,26

26. B. Lubac, H. Loisel, N. Guiselin, R. Astoreca, L. F. Artigas, and X. Mériaux, “Hyperspectral and multispectral ocean color inversions to detect Phaeocystis globosa blooms in coastal waters,” J. Geophys. Res. 113, C06026 (2008), doi:. [CrossRef]

28

28. V. Vantrepotte, H. Loisel, D. Dessailly, and X. Mériaux, “Optical classification of contrasted coastal waters,” Remote Sens. Environ. 123, 306–323 (2012), doi:. [CrossRef]

]. DS2 is divided into two sub-data sets, one for the algorithm development (DS2-D), the other for validation exercises (DS2-V). DS2-D and DS2-V encompass 80% (N = 505) and 20% (N = 126) of the data points and presents the same distribution in terms of acdom(410) values. The last data set (DS3) used in the present study is the NOMAD SeaWiFS match-up data set (N = 109) which is composed by in situ acdom(410) measurements and nearly simultaneous SeaWiFS derived remote sensing reflectance, Rrs, after atmospheric correction of the top of atmosphere signal.

The mean, standard deviation, and range values of Kd(λ), acdom(410), and acdom/atot(410), where atot is the sum of the particulate (ap) and colored dissolved organic matter absorption (acdom) coefficients, for the different data sets are provided in Table 1

Table 1. Mean, standard deviation, and range values of acdom(410), acdom(410)/atot(410), Kd(410), Kd(555), and Kd(670) for the four considered data set (DS1 is the synthetic data set, DS2-D and DS2-V only gather in situ data, DS3 is the match-up data set which is composed by in situ acdom(410) measurements and SeaWiFS retrieved Rrs parameters). N represents the number of data points. For in situ data (DS2-D and DS2-V) the blue wavelength is 412 nm.

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. The acdom(410) values cover a great range of variability, about three order of magnitude, for both the synthetic and in situ data sets (Table 1). The mean and standard deviations values of acdom(410) for DS1, DS2-D, DS2-V, and DS3 are 0.51 ± 0.74, 0.23 ± 0.26, 0.24 ± 0.27, and 0.13 ± 0.20 m−1, respectively. The acdom(410) values are equally distributed in DS2-D and DS2-V (with however some slight differences in the maximum values). The contribution of acdom(410) to the total absorption process, represented by the acdom/atot ratio, are very similar among the three data sets and range between about 16 to 93% (Table 1). Besides the acdom(410), atot(410), Kd(410), and Kd(670) parameters gathered in the three considered data sets, DS2-V and DS3 also include the remote sensing reflectance, Rrs(λ), values at the standard ocean color visible wavelengths (412, 443, 490, 510, 550, and 670 nm). Rrs(λ) is considered for DS2-V and DS3 for validation purposes in the context of remote sensing applications, where Rrs is the input parameter used for calculating Kd(λ) which represent the input parameter for deriving acdom(410) from the present algorithm.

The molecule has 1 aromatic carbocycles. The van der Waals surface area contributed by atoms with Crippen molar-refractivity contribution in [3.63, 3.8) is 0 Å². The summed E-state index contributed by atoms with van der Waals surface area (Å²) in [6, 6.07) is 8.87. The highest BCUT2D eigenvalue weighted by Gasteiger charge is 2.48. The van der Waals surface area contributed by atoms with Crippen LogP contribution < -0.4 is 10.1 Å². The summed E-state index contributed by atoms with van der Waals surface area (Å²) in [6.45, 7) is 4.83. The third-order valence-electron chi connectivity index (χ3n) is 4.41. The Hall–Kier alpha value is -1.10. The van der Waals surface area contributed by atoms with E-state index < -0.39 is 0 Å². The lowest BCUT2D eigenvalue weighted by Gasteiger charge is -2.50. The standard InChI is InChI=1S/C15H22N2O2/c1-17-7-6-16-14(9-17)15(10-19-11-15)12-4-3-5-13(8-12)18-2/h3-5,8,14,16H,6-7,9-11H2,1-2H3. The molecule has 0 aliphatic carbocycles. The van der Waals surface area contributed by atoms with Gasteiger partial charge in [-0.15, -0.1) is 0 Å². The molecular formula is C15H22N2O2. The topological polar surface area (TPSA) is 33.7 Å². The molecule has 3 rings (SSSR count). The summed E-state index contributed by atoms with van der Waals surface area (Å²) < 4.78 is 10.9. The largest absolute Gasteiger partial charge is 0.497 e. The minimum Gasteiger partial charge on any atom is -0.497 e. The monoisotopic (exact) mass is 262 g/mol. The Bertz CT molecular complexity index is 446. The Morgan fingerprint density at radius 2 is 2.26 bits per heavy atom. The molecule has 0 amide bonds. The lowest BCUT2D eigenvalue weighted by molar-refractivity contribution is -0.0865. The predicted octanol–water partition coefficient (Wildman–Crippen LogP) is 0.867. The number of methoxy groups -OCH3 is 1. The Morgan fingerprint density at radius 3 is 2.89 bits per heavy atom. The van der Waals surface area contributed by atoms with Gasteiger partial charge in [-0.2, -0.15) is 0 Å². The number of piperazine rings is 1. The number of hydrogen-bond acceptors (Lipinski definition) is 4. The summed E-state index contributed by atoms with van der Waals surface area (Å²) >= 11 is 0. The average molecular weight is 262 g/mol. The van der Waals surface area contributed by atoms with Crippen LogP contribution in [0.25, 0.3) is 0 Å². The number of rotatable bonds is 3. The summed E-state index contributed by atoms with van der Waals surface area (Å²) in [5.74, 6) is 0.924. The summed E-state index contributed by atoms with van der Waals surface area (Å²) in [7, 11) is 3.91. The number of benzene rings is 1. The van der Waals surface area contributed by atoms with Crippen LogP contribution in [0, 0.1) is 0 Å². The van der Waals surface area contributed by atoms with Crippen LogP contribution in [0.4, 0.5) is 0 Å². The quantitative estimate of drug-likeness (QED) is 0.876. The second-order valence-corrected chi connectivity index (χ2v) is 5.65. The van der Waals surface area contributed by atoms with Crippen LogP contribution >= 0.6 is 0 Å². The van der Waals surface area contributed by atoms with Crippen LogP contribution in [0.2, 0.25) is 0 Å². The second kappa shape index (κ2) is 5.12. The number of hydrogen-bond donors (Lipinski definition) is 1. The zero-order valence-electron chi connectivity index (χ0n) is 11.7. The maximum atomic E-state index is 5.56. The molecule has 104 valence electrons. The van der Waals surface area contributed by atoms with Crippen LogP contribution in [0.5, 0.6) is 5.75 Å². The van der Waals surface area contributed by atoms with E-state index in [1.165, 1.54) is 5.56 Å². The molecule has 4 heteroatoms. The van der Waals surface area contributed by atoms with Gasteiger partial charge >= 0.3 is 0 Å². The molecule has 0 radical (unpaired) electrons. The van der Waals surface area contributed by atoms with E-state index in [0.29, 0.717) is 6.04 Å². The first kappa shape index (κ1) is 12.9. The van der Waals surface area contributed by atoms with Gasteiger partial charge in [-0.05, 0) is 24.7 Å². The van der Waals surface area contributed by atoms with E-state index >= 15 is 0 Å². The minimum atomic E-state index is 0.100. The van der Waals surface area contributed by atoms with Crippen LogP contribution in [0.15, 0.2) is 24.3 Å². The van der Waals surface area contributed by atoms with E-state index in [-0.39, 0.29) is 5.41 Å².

3. Theoretical background

The diffuse attenuation coefficient Kd(λ) at a given wavelength, λ, is a function of inherent optical properties (IOPs) and illumination conditions at the sea surface [29

29. J. T. O. Kirk, “Monte Carlo study of the nature of the under- water light field in, and the relationships between optical properties of, turbid yellow waters,” Aust. J. Mar. Freshwater Res. 32(4), 517–532 (1981). [CrossRef]

33

33. A. Morel and H. Loisel, “Apparent Optical properties of oceanic water: dependence on the molecular scattering contribution,” Appl. Opt. 37(21), 4765–4776 (1998). [CrossRef] [PubMed]

]. Different parameterizations, based on extensive radiative transfer calculations, have been developed between Kd, IOPs, and the sun zenith angle, θ0, at some specific depths, and for the first attenuation layer, which corresponds to the ocean surface layer that can be detected from an ocean color satellite sensor [34

34. H. R. Gordon and W. R. McCluney, “Estimation of the depth of sunlight penetration in the sea for remote sensing,” Appl. Opt. 14(2), 413–416 (1975). [CrossRef] [PubMed]

]. For example, simple parameterizations were proposed between Kd/a and b/a accounting for the sun zenith angles, where a and b are the total (including pure water coefficients) absorption and scattering coefficients, respectively [29

29. J. T. O. Kirk, “Monte Carlo study of the nature of the under- water light field in, and the relationships between optical properties of, turbid yellow waters,” Aust. J. Mar. Freshwater Res. 32(4), 517–532 (1981). [CrossRef]

,30

30. J. T. O. Kirk, “Dependence of relationship between inherent and apparent optical properties of water on solar altitude,” Limnol. Oceanogr. 29(2), 350–356 (1984). [CrossRef]